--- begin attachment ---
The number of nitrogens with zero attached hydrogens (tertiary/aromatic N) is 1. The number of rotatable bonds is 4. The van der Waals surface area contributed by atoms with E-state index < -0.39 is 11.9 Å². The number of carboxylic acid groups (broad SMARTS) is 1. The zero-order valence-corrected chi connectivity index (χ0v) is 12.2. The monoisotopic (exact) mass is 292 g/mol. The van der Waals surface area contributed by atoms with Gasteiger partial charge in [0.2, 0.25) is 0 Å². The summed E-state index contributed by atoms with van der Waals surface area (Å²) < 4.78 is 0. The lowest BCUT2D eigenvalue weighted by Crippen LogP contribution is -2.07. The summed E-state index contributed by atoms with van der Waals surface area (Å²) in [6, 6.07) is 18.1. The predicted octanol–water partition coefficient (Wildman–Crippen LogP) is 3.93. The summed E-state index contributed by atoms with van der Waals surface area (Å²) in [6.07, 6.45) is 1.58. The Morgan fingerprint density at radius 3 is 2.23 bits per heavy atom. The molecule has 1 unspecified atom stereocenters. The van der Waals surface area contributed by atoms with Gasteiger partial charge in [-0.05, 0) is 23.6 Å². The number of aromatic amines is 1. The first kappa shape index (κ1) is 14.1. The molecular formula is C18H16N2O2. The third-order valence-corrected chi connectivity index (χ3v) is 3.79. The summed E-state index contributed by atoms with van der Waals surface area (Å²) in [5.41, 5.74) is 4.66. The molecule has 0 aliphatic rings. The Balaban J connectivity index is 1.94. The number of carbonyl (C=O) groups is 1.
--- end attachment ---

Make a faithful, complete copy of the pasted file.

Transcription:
The number of nitrogens with zero attached hydrogens (tertiary/aromatic N) is 1. The number of rotatable bonds is 4. The van der Waals surface area contributed by atoms with E-state index < -0.39 is 11.9 Å². The number of carboxylic acid groups (broad SMARTS) is 1. The zero-order valence-corrected chi connectivity index (χ0v) is 12.2. The monoisotopic (exact) mass is 292 g/mol. The van der Waals surface area contributed by atoms with Gasteiger partial charge in [0.2, 0.25) is 0 Å². The summed E-state index contributed by atoms with van der Waals surface area (Å²) < 4.78 is 0. The lowest BCUT2D eigenvalue weighted by Crippen LogP contribution is -2.07. The summed E-state index contributed by atoms with van der Waals surface area (Å²) in [6, 6.07) is 18.1. The predicted octanol–water partition coefficient (Wildman–Crippen LogP) is 3.93. The summed E-state index contributed by atoms with van der Waals surface area (Å²) in [6.07, 6.45) is 1.58. The Morgan fingerprint density at radius 3 is 2.23 bits per heavy atom. The molecule has 1 unspecified atom stereocenters. The van der Waals surface area contributed by atoms with Gasteiger partial charge in [-0.05, 0) is 23.6 Å². The number of aromatic amines is 1. The first kappa shape index (κ1) is 14.1. The molecular formula is C18H16N2O2. The third-order valence-corrected chi connectivity index (χ3v) is 3.79. The summed E-state index contributed by atoms with van der Waals surface area (Å²) in [5.41, 5.74) is 4.66. The molecule has 0 aliphatic rings. The Balaban J connectivity index is 1.94. The number of carbonyl (C=O) groups is 1.